Clearly in pursuit of younger blood, Mercedes-Benz has sent its C-class for a radical haircut and kitted it out with an entirely fresh wardrobe – including not one, but two new faces
With sales nibbled away by all those nichemobiles, they say the war for the executive saloon is over, though no one’s told Mercedes-Benz. Part of the Benidorm launch of the new C-Class included a presentation in the hotel’s ‘church’, the altar being a giant digital icon of this new saint of Stuttgart.
Automotive worship demands unquestioning devotion, however – so can the new C-class keep the faith and fill the pews? Talk about hard acts to follow: the last C series sold 630,000 units worldwide, and maintained prime position against BMW and Audi here in the UK. Overall, more than six million examples have been knocked out. There are a lot of selfsatisfied taxi drivers out there.
The headlines for the new C are promising. For a start, Merc’s Milton Keynes HQ has simplified the line up, ditching the pipesmoking Avantgarde, and streamlining choices down to SE, Elegance, and Sport. From June, you’ll be able to muse over three diesels: a 170hp, 2.2- litre, 220 CDI (from £25,090); and a 224hp, V6, 3.0-litre 320 CDI (from £31,590); while an entry level 2.2-litre 200 CDI with 136hp is due to be available from September (priced from £24,090). The 320 won’t be available in bottom, SE, spec – in the Sport trim shown here, it comes in at £33,290.
If you want the old-fashioned bonnet-mounted tristar, don’t go for the Sport model tested here – unlike the SE and Elegance, it includes a chunkier grille with oversized M-B badge inset, SL-style.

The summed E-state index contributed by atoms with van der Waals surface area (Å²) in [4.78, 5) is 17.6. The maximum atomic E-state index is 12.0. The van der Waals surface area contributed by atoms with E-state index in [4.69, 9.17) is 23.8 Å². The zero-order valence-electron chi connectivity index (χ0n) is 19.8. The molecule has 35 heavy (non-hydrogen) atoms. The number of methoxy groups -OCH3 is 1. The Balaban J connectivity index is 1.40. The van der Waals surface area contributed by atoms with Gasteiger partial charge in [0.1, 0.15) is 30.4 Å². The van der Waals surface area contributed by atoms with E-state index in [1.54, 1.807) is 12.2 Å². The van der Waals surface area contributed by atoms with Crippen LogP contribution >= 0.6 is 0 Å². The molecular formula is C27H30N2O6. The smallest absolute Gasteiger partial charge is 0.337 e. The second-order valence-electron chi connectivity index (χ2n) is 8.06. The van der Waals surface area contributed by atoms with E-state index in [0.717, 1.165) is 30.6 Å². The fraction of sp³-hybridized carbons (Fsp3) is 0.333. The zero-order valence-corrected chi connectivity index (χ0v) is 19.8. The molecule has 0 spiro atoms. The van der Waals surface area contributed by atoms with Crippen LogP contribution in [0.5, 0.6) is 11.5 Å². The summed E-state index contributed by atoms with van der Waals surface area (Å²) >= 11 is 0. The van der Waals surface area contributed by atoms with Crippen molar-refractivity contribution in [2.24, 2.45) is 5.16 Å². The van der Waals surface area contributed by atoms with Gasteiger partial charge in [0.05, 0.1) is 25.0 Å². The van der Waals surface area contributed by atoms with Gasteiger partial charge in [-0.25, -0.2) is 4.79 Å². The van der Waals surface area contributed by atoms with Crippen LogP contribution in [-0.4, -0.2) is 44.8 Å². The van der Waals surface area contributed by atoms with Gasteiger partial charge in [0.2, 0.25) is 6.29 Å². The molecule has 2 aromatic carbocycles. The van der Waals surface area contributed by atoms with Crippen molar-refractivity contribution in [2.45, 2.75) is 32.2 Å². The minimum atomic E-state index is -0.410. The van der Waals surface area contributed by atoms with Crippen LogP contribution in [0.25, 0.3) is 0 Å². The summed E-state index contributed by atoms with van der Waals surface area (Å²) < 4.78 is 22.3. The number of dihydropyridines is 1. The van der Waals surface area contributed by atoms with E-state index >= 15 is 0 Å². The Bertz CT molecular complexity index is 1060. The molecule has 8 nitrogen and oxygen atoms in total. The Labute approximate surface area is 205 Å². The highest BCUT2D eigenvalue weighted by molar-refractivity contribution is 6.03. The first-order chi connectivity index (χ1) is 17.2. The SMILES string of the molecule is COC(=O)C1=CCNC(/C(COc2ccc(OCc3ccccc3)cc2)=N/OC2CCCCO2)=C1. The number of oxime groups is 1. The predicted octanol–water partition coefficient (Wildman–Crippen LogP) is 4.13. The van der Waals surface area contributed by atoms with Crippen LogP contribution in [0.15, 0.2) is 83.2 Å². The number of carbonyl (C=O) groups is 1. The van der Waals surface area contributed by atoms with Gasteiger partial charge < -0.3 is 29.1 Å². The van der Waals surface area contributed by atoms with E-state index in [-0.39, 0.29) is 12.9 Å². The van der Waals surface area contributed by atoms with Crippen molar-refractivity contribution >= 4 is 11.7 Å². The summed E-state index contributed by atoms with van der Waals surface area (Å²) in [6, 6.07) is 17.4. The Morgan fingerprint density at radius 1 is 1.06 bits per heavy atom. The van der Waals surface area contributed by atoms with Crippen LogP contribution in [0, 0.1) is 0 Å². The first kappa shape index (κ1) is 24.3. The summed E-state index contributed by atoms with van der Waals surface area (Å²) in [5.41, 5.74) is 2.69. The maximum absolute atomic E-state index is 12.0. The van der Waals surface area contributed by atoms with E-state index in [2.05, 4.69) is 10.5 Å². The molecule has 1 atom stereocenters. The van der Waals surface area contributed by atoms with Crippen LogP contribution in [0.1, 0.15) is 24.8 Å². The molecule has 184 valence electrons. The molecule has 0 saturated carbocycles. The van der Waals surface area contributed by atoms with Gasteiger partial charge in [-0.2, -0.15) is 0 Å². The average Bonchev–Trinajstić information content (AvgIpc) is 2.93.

Further changes to the bodywork reinforce the notion that Merc would rather the over 40s bought an E. Despite being longer and wider than before, the shape is punchier and appears shorter, thanks to ascendant side lines that accentuate a wedge shape. The new body’s a gamble: granted, BMW’s 3 Series has a rump like an abandoned Rubik’s cube, but where Audi’s A4 looks hewn, understated, and succinct, the new C is just downright chatty. Stare hard enough and you may detect elements of Lexus (nose), Citroën Xsara (rear quarters) and even, dare one suggest, Vauxhall Astra (headlamps). First impressions tend to suggest the designer rapped it, rather than using fresh material.
The lack of a strong, distinct identity continues inside. Don’t misread me: this is an impeccable effort, with wonderful seating and trim, crystalclear instrumentation – especially the system control button and ultra-quick Sat Nav – and a measure of quality that matches the advances made in the E-class. It brings nothing new to the party though; more convincing than the 3 Series cockpit but lacking A4’s clean edges. However, if you seek disappointment on the move, you’ve come to the wrong driving seat. Granted, this road-test eulogy was gleaned from behind the wheel of the top-notch model, complete with an ‘agility control package’ which stiffens up the suspension when you press the ‘Sport’ button and shortens the steering response while quickening the gears, but the basics are all present and correct. First up, the steering: it’s wonderfully-weighted and, though the steering wheel itself is a tad large, never feeds you any unwanted dollops of vague stodge. There’s no doubt that the Sport mode, particularly when you are driving hard and using the steering-set gearchange buttons, enhances the car’s crisp, incisive approach to twisting tarmac, but your dentures will feel that bit more comfy with the button left alone. And in any case, when not cornering on the door mirrors, the C feels dynamic enough.